|59042. Sat Mar 11, 2006 4:55 pm
|Q: Who is to blame for global warming?
A: Rudolph Diesel. Or possibly his disciplinarian parents, for raising such a damaged ego.
If Diesel hadn’t been such a vain, uncooperative, paranoid man his brilliant invention - the diesel engine - might well have caught on instead of the petrol engine, with all the environmental problems the latter has brought us.
Rudolph Diesel (1858-1913) was born in Paris, of Bavarian parents, and grew up in various European cities. He began his career as a refrigeration engineer, but like so many young engineers and scientists of his time was drawn to the idea of devising a power source more efficient than steam, which was enormously wasteful.
The principle of what became the diesel engine was first explained in England in 1890 by Herbert Akroyd, but it was Diesel who made the first working models. He was nearly killed when an early model exploded all over him, but he kept going and by the turn of the century was exhibiting his radical variation on the internal combustion engine.
|“The primary difference between a conventional auto engine and a diesel engine lies in the way the fuel-air mixture is ignited. The first requires a spark plug to create an explosion in the cylinder. Rudolph Diesel's creation compresses the mixture in the cylinder until it heats sufficiently to explode on its own. The conventional engine requires a lightweight fuel distilled from petroleum whereas a diesel can run on a heavier derivative made from crude oil, coal tar, or vegetable oil.” |
Rudolph envisaged his engines running on (what wasn’t then called) biofuel - specifically, peanut oil and hemp - so that farmers could grow their own fuel.
He saw the USA as the natural market for diesel - it was huge, people travelled long distances, and it had plenty of farmers to grow the fuel. Sad, then, that the US is one of the least diesel-savvy places on earth. (Although some environmentalist celebrities have done their best; Daryl Hannah has won an award for her efforts in promoting biodiesel; her car runs “entirely on vegetable oil from local fast food restaurants near her Colorado home,” and her emissions - or at least, those of her stylish El Camino - apparently smell of “French fries or donuts.”)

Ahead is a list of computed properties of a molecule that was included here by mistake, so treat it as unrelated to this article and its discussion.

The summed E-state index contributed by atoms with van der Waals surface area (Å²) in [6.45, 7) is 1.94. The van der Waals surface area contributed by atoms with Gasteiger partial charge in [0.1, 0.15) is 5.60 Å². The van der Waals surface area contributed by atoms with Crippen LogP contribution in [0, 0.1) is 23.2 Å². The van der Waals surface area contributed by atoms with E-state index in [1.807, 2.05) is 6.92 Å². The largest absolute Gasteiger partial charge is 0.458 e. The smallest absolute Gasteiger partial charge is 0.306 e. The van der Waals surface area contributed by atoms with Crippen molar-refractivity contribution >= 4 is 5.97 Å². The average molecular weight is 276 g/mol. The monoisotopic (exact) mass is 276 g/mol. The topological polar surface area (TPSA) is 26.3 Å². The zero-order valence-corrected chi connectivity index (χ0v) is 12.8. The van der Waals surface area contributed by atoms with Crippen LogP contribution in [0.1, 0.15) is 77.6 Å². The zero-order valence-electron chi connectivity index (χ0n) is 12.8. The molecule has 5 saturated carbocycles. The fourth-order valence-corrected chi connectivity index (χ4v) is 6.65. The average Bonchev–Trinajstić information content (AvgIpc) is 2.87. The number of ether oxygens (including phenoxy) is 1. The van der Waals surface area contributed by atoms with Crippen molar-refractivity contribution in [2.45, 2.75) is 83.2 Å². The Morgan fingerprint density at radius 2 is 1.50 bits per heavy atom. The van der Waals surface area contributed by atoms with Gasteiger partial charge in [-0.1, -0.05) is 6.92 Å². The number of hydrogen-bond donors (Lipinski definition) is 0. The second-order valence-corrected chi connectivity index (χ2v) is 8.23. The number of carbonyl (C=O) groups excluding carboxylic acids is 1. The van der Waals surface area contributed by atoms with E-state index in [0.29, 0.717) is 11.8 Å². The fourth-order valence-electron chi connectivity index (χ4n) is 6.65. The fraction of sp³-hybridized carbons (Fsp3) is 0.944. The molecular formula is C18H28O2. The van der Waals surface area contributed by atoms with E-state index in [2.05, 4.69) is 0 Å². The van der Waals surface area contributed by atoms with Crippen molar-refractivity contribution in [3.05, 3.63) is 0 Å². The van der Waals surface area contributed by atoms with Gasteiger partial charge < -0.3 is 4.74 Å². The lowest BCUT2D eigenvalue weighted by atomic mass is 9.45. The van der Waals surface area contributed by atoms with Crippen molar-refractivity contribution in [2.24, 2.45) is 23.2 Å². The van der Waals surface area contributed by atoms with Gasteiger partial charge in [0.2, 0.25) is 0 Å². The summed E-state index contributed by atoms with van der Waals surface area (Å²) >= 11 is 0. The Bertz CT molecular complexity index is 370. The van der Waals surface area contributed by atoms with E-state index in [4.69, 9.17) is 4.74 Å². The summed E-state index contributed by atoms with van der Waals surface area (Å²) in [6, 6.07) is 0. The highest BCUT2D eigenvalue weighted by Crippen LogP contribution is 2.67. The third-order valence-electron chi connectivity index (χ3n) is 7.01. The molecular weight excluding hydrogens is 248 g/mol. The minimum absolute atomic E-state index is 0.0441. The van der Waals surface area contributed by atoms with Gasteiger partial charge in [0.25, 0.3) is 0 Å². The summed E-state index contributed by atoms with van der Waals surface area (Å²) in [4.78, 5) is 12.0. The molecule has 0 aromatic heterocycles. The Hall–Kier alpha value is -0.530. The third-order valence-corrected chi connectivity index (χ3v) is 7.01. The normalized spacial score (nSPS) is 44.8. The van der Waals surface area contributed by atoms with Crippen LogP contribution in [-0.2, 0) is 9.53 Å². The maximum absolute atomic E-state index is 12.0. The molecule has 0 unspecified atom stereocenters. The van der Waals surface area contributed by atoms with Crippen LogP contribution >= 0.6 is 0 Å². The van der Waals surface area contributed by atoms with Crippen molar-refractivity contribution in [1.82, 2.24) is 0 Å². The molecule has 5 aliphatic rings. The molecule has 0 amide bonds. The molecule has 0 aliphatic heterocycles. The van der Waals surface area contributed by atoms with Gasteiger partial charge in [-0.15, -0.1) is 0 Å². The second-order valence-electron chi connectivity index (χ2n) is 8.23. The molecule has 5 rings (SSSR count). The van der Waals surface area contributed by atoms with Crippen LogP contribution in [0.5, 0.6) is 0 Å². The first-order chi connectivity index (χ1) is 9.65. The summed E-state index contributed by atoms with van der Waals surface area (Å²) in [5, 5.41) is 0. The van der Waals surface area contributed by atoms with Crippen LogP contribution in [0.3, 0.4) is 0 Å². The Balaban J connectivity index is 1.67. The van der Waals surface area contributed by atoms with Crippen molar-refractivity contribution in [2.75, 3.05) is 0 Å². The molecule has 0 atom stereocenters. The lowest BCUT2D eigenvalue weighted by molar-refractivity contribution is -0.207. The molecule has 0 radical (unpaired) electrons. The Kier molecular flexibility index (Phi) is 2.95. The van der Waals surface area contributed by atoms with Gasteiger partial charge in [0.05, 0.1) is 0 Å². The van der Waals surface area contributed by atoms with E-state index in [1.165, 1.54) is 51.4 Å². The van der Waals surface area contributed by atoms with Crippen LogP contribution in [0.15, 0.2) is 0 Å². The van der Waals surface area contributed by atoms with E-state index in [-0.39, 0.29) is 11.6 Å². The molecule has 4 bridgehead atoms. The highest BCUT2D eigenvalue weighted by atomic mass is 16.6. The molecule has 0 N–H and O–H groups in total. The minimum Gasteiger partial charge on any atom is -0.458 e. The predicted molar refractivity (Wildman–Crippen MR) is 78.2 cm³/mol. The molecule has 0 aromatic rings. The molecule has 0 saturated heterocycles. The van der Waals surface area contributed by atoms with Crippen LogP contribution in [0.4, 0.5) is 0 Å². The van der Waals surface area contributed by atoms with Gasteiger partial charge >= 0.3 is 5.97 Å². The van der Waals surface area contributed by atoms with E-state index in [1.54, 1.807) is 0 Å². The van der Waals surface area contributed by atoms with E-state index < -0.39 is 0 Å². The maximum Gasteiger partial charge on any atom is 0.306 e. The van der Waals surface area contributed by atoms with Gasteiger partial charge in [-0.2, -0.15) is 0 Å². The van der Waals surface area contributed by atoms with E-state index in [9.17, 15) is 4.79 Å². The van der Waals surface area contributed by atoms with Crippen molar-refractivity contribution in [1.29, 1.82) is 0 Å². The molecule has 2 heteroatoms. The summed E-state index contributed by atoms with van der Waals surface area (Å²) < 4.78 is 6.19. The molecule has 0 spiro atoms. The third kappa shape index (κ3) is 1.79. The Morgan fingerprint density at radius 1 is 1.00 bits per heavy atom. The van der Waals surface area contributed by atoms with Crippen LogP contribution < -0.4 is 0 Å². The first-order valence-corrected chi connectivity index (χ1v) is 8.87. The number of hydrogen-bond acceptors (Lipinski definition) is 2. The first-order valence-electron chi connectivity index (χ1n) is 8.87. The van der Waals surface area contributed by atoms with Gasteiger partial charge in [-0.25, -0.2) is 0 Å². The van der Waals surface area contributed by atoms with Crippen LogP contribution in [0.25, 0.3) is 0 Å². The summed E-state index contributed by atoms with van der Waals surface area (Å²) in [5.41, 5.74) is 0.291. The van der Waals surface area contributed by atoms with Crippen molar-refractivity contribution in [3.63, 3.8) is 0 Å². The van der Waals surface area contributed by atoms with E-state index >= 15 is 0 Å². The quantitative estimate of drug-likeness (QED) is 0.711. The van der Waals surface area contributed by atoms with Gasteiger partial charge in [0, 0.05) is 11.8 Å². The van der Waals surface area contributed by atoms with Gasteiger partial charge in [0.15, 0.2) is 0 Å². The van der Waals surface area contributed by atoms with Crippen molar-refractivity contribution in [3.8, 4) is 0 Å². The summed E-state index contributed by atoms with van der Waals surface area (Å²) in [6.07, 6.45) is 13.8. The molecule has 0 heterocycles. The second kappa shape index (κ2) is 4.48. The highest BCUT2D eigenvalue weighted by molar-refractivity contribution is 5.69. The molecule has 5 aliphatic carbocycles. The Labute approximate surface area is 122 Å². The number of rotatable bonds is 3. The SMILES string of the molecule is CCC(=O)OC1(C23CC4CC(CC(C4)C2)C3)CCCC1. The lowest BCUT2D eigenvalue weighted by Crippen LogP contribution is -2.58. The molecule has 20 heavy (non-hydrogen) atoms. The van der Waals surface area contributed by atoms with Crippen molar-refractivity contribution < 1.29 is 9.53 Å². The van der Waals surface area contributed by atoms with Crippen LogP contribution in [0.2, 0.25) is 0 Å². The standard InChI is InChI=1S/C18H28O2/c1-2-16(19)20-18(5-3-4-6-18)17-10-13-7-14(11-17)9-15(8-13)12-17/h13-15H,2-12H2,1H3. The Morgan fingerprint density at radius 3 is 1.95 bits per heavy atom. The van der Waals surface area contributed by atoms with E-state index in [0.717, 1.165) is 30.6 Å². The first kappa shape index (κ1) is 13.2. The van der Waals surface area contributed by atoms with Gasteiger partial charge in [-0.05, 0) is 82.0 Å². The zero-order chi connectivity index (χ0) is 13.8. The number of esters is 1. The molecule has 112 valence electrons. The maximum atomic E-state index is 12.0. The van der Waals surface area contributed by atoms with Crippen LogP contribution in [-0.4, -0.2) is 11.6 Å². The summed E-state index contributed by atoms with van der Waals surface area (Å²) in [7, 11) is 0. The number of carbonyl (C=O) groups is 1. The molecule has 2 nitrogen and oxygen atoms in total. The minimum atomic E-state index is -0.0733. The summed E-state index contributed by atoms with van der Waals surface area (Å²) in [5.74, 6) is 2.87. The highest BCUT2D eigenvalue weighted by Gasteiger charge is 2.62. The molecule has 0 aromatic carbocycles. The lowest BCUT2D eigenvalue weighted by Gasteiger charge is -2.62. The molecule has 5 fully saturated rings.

Rudolph seems to have been bitter that his invention was not immediately and universally adopted; in particular, he felt that it was unreasonable to except a genius like him to work out the petty details of diesel - surely, lesser mortals could take care of all that nonsense? Instead, far too early in the process, he turned his attention from science to commerce - to promoting the diesel engine long before it was ready for the market. Because of that, diesel did not become (until many decades later) a practical, cost-effective method of powering domestic cars.
Diesel died during a crossing of the English Channel, probably as a result of suicide; although he became rich from his patents, he had heavy debts at the time of his death. By then, he’d undergone several nervous breakdowns. One night, after supper on board ship, he simply vanished. His body was eventually found floating in the sea; as was the custom at the time, belongings were taken from it for identification, and then the corpse was returned to the water.
Some believe that he was murdered by one of the great powers, possibly Germany: the German Navy was beginning to use his inventions in their nascent submarine fleet, which Diesel - for religious and internationalist reasons - vehemently opposed. It is suggested that when he died he was on his way to Britain to defect.
Diesel technology was taken up - and taken over - by the petroleum and automobile monopolies against which Diesel had struggled his whole life. Very quickly, the essential, revolutionary principle of the diesel engine - that it could be run on almost anything - was conveniently forgotten, and diesel engines became merely marginally more efficient exploiters of petroleum. What we call “diesel fuel” is a dirty, wasteful perversion of everything Diesel stood for.
The diesel principle of self-sufficiency - which he believed would transform agriculture in poor regions - is only now being rediscovered, as the global oil crisis begins to bite. “Biodiesel” is a return to Diesel’s founding ideal.
Just think how different our world would have been, if Diesel had been psychologically capable of properly developing and marketing his invention. Instead of invading small, defenceless countries for their oil deposits, great empires would have spent the last hundred years invading small, defenceless countries for their peanuts.
“The use of vegetable oils for engine fuels may seem insignificant today. But such oils may become in the course of time as important as petroleum products of the present time.” -Rudolf Diesel, 1912.
‘The Illustrated Biographical Dictionary’ ed. Simon Boughton (Blitz, 1991).
‘The Hutchinson Softback Encyclopaedia’ 3rd edition (TSP, 1996).